I typed a text to my mom with the words, “I don’t think I want to live anymore” then proceeded to turn my phone to airplane mode. I was sitting in my bed surrounded in a puddle of tears ready to give up on life .With thoughts of suicide swimming through my head, it was at that moment I had to admit I had a problem. I had two options; get the help I needed or just end it all.
Considering I am typing this post right now, I am sure you can tell what I decided to do. I started to seek solutions rather than hiding under a mountain of blankets, but the interesting thing is that working on myself was not the hardest part of my journey with depression. Funny enough, it was explaining to the people I love.
Two months later, I am telling a close friend about my journey, from the puddle of tears to the daily struggles I overcome. I mention my suicidal thoughts, my depressive episodes, and the need for black communities to speak up about depression and suicide. When I look up from my long rant, I could not believe the look on her face. She was simply speechless. She could not understand why a girl with a bright smile and a promising future could be depressed or worse ever feel like committing suicide. The conversation came to an abrupt end and instead of feeling supported, a small portion of me felt embarrassed.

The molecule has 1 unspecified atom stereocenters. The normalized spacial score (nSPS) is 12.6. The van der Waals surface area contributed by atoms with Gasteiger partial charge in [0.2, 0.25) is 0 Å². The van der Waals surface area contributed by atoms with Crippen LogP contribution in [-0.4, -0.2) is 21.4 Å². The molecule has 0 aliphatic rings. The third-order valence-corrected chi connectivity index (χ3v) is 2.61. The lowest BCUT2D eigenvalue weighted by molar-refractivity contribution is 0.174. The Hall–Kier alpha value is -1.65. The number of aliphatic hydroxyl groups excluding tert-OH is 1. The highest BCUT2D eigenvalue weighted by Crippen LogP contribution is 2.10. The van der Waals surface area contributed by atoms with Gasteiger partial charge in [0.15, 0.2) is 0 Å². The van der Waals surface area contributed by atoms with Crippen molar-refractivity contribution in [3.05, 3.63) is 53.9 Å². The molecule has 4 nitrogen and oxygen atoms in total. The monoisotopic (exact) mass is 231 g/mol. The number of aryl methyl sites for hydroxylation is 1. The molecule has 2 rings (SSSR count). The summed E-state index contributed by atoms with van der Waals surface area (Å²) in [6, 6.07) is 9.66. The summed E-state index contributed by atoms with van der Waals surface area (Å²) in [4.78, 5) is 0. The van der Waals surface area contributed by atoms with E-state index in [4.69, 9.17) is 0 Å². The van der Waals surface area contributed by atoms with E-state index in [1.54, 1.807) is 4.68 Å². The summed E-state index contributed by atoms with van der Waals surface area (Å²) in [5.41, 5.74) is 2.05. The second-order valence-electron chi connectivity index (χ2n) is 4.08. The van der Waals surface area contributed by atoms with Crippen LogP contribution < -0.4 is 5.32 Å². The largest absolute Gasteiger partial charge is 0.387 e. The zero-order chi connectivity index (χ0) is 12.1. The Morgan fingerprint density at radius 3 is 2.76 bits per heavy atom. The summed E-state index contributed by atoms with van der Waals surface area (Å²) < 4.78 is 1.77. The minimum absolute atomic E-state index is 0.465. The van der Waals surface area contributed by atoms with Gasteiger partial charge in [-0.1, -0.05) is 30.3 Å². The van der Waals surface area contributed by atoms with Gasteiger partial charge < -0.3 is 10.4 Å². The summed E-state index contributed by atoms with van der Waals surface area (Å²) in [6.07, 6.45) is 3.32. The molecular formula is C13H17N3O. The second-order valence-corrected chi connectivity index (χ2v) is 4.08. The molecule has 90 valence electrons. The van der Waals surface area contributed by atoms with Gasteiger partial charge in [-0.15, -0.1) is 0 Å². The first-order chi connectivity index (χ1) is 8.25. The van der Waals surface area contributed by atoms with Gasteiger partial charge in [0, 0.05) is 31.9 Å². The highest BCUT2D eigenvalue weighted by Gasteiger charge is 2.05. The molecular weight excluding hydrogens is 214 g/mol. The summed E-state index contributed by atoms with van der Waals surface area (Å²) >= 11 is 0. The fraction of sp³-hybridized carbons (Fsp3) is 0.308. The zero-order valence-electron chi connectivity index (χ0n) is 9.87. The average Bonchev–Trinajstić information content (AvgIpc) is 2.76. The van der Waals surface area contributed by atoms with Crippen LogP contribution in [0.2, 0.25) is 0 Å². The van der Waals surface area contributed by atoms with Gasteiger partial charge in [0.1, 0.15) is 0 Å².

This would not be the first time. As, I spread my story through blogging, I found close family and friends who just did not understand. Continuing to be honest and open, I started to wonder why I got these reactions.
Depression is still a taboo subject in the black community and catches other Black Americans by surprise, but as scary as it is, it is important to be open and honest about your depression now. Here’s why:
Feel Liberated: You will never feel a greater feeling than being honest with yourself and the people you love. I hate the feeling of being depressed, but I love seeing how far I have come. That progress did not happen overnight. When I look back at that sad young woman who was ready to give up on the world and then look at the strong women I have become, I feel empowered. Embody your inner warrior, because you are not a victim. You are a conqueror!
Give Support: I would spend days in my bed crying and believing that no one could possibly understand this feeling of pain and hopelessness. The moment I started blogging about my depression on blaqueandblue.com was the moment I began to get texts and e-mails from friends who felt the same way. They were depressed about their careers, illness in their family, and just life in general. My testimony was an outlet and support system for others.
Dispel Myths: I am a strong black woman. I have two degrees; I have a loving family; and I am respected in my community, yet I still suffer from depression. There are days when I can’t get out of bed, because I am in so much mental pain. Depression comes in all shapes, sizes, ethnicities, and social statuses. Let others know that depression is not just a white person's issue.
Depression and suicide are hard topics to talk about especially in our community where we tend to hide under the stereotypes of “Strong Black Women” and phrases like “Real Men Don’t Cry”, but it all starts with YOU! Speak up and be heard. Let your journey with depression be a blessing to others.